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2020 Mercedes GLB250

“Big Things Come in Small Packages”

I know what your thinking, “not another SUV,”  The reality is that SUVs are the dominant vehicle style in the automotive world.   As a result, their prevalence on the roads and showrooms is going to continue to increase.  Manufacturers are continuing to evolve designs, sizes and configurations to meet the changing demands of users.  Combine this with the slowly dwindling minivan segment, and you will soon have an SUV that fits what every your needs call for.  Take Mercedes; they have no less than ten different SUV variations.  With drivetrains to suit the A to B driver to the sports car enthusiast.

Mercedes’s newest offering comes in the form of the GLB250.  It slots in between the GLA and GLC.  In proportions, it is very similar to the GLC but carries a more traditional boxy SUV design.  Imagine a baby GLS if you will.  It further entices would-be buyers with an option for a third row and an additional three cubic feet of rear cargo space, thanks to that traditional boxy rear quarter.  The closest drive train comparison between the two models is the GLC300 and the only offering thus far, the GLB250.  Both are powered by a 2.0L inline turbo four cylinder.  The GLB250 is good for 221 bhp and 258 lb-ft of torque vs. the GLC300 at 255 bhp and 273 lb-ft of torque.  Engine comparisons stop here; the GLC offers variants going up to the all-mighty GLC63.  Nothing offered in GLB form here, at least for now.  We will soon be seeing an AMG variant; however, this will top out at the GLB35 (cross your fingers, a GLB45 could be in the works).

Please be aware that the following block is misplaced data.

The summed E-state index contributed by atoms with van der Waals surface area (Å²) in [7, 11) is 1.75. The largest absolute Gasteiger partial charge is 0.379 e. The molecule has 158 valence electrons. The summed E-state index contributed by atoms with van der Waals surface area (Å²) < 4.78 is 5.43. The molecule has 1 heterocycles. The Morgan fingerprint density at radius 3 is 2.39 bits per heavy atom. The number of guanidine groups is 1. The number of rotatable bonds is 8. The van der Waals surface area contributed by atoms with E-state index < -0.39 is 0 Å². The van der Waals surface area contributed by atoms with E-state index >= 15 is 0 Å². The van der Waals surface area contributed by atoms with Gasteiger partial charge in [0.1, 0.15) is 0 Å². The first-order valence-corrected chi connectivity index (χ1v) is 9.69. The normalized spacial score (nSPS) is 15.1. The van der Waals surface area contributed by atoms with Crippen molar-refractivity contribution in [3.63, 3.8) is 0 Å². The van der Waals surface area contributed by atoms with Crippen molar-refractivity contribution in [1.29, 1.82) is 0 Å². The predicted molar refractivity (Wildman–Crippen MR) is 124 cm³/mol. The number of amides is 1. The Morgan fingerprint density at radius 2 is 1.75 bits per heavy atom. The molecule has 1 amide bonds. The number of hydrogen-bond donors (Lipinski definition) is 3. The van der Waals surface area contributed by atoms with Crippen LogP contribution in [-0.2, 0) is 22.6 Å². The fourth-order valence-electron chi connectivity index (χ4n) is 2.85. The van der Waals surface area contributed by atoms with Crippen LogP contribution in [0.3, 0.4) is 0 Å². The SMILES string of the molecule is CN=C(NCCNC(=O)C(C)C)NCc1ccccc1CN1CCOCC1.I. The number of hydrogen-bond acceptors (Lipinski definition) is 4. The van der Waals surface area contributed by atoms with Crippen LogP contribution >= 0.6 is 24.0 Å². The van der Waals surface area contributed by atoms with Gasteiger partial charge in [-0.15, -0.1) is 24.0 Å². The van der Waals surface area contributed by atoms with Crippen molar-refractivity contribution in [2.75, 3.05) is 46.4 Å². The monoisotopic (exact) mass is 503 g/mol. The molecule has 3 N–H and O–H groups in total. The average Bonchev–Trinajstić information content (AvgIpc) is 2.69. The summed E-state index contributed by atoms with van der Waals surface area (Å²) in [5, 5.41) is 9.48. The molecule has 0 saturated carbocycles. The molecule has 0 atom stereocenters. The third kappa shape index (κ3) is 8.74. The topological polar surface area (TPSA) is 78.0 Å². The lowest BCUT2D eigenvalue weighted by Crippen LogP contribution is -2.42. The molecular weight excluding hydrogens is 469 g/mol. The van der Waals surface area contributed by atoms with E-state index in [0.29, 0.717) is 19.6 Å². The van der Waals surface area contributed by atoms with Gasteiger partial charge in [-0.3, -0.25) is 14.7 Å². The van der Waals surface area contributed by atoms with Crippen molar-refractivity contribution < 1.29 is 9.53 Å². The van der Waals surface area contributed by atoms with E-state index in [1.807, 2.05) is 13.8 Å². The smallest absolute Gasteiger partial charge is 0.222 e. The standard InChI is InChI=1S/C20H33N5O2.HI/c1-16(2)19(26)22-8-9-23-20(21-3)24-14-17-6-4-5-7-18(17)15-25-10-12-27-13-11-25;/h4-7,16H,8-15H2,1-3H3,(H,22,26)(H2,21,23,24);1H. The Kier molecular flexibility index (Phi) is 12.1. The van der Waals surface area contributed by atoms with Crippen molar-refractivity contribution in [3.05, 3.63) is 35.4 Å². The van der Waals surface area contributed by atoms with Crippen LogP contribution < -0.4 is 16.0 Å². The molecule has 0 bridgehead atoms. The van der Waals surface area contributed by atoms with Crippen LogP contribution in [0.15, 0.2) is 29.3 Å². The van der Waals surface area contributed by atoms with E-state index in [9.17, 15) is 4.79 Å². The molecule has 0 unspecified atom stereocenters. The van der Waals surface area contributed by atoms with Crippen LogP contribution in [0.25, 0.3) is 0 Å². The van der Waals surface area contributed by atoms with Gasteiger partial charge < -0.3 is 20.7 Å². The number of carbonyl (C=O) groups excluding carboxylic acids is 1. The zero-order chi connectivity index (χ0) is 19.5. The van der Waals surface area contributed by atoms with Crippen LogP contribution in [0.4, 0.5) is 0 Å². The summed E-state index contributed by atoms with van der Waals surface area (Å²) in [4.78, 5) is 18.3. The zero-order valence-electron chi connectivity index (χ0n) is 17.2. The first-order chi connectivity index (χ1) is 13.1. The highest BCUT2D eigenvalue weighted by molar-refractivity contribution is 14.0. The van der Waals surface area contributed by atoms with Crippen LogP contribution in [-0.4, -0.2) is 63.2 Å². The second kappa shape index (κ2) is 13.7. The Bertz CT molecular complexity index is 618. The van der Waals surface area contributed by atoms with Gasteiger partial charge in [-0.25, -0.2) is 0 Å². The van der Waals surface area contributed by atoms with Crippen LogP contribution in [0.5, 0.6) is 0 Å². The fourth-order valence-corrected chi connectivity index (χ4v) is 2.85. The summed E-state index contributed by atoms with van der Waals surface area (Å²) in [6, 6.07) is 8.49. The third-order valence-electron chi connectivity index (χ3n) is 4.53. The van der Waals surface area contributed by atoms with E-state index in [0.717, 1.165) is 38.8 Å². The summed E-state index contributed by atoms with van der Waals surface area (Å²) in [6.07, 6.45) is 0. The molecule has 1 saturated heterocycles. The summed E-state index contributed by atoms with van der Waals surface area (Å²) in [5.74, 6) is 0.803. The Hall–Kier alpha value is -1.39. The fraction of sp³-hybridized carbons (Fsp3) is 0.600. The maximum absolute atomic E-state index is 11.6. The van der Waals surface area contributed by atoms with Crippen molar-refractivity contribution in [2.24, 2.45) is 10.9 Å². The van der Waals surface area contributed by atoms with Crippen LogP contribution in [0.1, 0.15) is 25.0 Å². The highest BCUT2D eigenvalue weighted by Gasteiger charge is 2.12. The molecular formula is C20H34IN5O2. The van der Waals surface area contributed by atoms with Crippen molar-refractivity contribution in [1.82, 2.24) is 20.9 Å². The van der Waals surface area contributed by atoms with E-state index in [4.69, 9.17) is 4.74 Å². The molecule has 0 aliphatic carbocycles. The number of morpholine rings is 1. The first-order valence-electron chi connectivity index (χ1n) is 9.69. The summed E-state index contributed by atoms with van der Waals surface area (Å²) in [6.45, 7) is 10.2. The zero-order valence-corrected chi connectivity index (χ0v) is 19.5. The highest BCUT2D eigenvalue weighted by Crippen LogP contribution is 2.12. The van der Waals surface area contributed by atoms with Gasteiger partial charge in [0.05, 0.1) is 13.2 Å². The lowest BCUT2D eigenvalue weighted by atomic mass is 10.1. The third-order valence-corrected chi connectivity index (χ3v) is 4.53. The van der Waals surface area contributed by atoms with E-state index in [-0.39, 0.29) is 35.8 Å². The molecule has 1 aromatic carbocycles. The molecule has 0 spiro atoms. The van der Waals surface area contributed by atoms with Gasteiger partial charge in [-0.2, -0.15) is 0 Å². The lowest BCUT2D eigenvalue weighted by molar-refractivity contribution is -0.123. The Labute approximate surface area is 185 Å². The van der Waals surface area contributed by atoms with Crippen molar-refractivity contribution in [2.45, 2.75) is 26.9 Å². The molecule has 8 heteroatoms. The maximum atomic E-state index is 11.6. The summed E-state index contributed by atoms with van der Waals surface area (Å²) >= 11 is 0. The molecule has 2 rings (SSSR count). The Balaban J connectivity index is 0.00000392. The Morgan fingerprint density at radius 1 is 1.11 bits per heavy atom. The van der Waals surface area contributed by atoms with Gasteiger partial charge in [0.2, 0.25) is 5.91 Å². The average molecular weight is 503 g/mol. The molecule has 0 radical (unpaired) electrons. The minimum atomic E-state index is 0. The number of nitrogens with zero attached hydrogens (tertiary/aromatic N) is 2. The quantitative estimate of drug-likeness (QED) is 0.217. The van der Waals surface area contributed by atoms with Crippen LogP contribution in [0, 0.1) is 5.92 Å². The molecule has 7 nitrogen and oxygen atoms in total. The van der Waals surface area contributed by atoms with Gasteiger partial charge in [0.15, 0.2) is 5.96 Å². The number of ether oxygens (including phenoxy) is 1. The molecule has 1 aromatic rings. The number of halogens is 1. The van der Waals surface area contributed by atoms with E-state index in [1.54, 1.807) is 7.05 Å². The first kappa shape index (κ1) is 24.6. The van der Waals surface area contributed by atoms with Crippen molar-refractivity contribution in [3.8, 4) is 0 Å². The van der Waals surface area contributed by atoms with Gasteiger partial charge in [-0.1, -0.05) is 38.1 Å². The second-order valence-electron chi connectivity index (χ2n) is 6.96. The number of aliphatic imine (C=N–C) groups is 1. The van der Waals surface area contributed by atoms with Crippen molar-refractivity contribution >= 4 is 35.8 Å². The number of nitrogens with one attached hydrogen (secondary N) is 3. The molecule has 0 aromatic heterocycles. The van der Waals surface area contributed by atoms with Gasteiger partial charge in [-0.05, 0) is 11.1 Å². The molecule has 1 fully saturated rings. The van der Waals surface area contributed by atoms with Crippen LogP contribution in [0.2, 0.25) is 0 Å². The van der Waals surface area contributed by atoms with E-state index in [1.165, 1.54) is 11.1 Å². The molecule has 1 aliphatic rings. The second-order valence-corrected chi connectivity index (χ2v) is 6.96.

The interior is where the GLB shines in comparison to its bigger brother.  The GLB receives Mercedes’s modern interior design motif.  It has the panoramic dual cluster and center display. In contrast, the GLC utilizes a separate instrument cluster and center screen, although both models use Mercedes’s new MBUX system.  One of the most intuitive and user-friendly systems in the industry with Mercedes proprietary AI.   As indicated earlier, the GLB is a class leader with a third-row option. Its more traditional design gives the occupants a very airy greenhouse and high driving position.  The ability to exit and enter the GLB is a breeze with a low floor and nearly flush door sill.  Interior seats are comfortable but lack some supportiveness and adjustability found in the GLC, not unlike other A-Class variants.

The driving dynamics are very similar to the GLC.  The latter feeling sportier and more taught than the GLB.  The GLB offers a comfortable, predictable driving manner with a front-wheel-drive bias.  Power is routed through an eight-speed dual-clutch transmission and 4matic all-wheel-drive system.  The dual-clutch has limitations in aggressive driving and cold starts.  Hence it’s nearly 1 second slower time to 60 as compared to the GLC300.  Steering is light and accurate, and when thrown into the twists, the GLB remains composed and flat.

In head-to-head comparisons, typically, we look to what competing manufactures offer.  The fact is that the GLB sits in a unique position.  Not much is being provided by competitors that fit in this category.  Making me wonder, does it have a place?  After being behind the wheel for a week, I can honestly say yes.  Compact Luxury SUVs are a segment that will likely dominate the industry in the years to come.  By creating such a versatile offering in the GLB, Mercedes is coming out of the blocks first to capture new buyers and young families.  Giving buyers the ability to keep the GLB longer as their family grows and at the same time not sacrificing interior space and usability.

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